A senior economist has rebutted the Prime Minister’s “appalling” claim that a tougher construction union watchdog would make houses more affordable.
This week, Malcolm Turnbull repeated his election claim that construction unions are driving up house prices through strikes, delays, laziness and overly generous pay deals.
The government’s proposed fix is the ABCC, a tougher construction industry watchdog that would, it argues, improve productivity by limiting the power of “militant” unions.
But a new report published by The Australia Institute, a left-wing think tank, found no link between construction wages and rising house prices.
“The fact that the Prime Minister would invoke something as important as housing prices as part of an ideological crusade against unions is appalling,” lead author, Canadian economist Dr Jim Stanford, told The New Daily.
Mr Turnbull starred in an election ad earlier this year claiming that illegal union activity was driving up the costs of hospitals, school and roads by 30 per cent, and making apartments less affordable.
Deputy Prime Minister Barnaby Joyce repeated the claims in parliament on Tuesday during a fiery denunciation of union “thuggery”. He was forced by the Speaker to retract his unparliamentary language after quoting ‘Eff you’ and other censored expletives from a newspaper article.
The Australia Institute report found that construction labour costs account for about 10 per cent of housing prices, roughly the same proportion of a house purchase as real estate agent commissions and stamp duty combined.
And while house prices have risen, average earnings in the construction industry grew slower than the national average over the last five years, the report found.
While the government used the affordability argument before and after the election, it was not mentioned in the original explanatory memorandum dating back to 2013, which suggests it was not the intended consequence.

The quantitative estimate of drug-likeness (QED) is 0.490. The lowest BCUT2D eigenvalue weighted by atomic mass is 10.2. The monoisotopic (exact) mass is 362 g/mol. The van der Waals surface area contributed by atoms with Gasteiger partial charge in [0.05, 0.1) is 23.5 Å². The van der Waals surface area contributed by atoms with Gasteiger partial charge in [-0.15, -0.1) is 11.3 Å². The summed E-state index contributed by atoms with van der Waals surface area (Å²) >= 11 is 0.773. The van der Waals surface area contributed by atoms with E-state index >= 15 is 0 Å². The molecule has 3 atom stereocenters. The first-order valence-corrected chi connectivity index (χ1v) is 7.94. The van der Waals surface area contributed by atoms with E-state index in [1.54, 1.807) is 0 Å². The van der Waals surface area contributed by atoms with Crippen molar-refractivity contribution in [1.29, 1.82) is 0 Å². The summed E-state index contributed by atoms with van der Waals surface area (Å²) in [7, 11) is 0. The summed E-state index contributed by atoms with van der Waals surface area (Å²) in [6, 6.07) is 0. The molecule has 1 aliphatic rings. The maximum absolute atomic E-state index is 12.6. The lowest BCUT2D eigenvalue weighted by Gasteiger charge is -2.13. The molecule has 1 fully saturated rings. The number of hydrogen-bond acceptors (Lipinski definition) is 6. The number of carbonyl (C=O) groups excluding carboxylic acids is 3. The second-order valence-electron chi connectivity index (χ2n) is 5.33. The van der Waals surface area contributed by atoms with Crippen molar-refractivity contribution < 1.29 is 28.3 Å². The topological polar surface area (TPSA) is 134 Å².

‘Property bubble not the fault of unions’
Dr Stanford, director of The Australia Institute’s Centre for Future Work, said the real cause of the property “bubble” was the rapid expansion of mortgage credit, inflows of foreign money into housing, and extremely favourable tax laws for landlords.
He advised the government to curb tax breaks for landlords, cool off property speculation, and more carefully regulate the banking sector if it wants to lower prices.
Dr Stanford, who recently emigrated from Canada, said he has been shocked by Australia’s “needlessly polarised” debate over trade unions and industrial relations.
“Around the industrialised world, trade unions play an important role in distributing income within society, trying to improve the safety and conditions of work, yet here in Australia it always seems like any debate involving unions is a black-and-white battle to the death.”
The economist’s call for tax concessions for property investors to be curbed echoed a similar proposal from NSW Liberal planning minister Rob Stokes last week.
What is the ABCC?
The ABCC bill was one of two triggers for the July election, which the Turnbull government narrowly won. It was reintroduced to parliament in October, and fractious negotiations over its passage have dominated Question Time and negotiations with crossbench senators this week.
The government seems to have secured the necessary support of Pauline Hanson’s One Nation, Liberal Democrat David Leyonhjelm, Derryn Hinch, and the three Nick Xenophon senators for the bill to pass.
The bill would re-establish the Australian Building and Construction Commission, a construction industry watchdog, which was created by the Coalition during the Howard era in 2005. Labor replaced it in 2012 with the Fair Work Building and Construction, which has reduced powers and lower penalties.
The Coalition argues a tougher watchdog is needed to stamp out illegal activity, lift productivity, and make houses more affordable.
Labor says the ABCC would treat construction workers worse than criminals, jeopardise their safety, and is simply a cover for the Coalition’s anti-union agenda.
It has also been criticised by trade unions such as the CFMEU, as well as the Law Council of Australia.
The CFMEU has run an ad campaign against the bill: